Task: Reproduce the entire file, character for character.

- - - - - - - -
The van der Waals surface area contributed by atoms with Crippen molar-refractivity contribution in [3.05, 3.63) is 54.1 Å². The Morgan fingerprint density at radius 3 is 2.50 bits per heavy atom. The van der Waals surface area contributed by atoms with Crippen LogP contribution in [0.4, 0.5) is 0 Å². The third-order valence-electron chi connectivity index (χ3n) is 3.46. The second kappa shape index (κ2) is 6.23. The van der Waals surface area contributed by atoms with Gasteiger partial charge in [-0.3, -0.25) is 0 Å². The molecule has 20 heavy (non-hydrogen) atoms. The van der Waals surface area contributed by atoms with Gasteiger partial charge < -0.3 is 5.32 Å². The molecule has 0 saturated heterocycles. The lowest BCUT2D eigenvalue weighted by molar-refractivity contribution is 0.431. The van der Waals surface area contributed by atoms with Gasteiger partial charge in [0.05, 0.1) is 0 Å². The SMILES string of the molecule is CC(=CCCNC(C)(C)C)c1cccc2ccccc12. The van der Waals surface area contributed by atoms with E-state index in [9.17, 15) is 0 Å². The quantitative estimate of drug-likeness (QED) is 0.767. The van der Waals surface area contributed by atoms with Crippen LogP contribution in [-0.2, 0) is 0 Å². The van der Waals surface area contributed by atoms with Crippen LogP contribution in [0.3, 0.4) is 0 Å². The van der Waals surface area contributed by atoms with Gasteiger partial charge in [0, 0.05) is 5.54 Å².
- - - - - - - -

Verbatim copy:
The van der Waals surface area contributed by atoms with Crippen molar-refractivity contribution in [3.05, 3.63) is 54.1 Å². The Morgan fingerprint density at radius 3 is 2.50 bits per heavy atom. The van der Waals surface area contributed by atoms with Crippen LogP contribution in [0.4, 0.5) is 0 Å². The third-order valence-electron chi connectivity index (χ3n) is 3.46. The second kappa shape index (κ2) is 6.23. The van der Waals surface area contributed by atoms with Gasteiger partial charge in [-0.3, -0.25) is 0 Å². The molecule has 20 heavy (non-hydrogen) atoms. The van der Waals surface area contributed by atoms with Gasteiger partial charge < -0.3 is 5.32 Å². The molecule has 0 saturated heterocycles. The lowest BCUT2D eigenvalue weighted by molar-refractivity contribution is 0.431. The van der Waals surface area contributed by atoms with Gasteiger partial charge in [0.05, 0.1) is 0 Å². The SMILES string of the molecule is CC(=CCCNC(C)(C)C)c1cccc2ccccc12. The van der Waals surface area contributed by atoms with E-state index in [9.17, 15) is 0 Å². The quantitative estimate of drug-likeness (QED) is 0.767. The van der Waals surface area contributed by atoms with Crippen LogP contribution in [-0.2, 0) is 0 Å². The van der Waals surface area contributed by atoms with Crippen LogP contribution in [0.3, 0.4) is 0 Å². The van der Waals surface area contributed by atoms with Gasteiger partial charge in [0, 0.05) is 5.54 Å².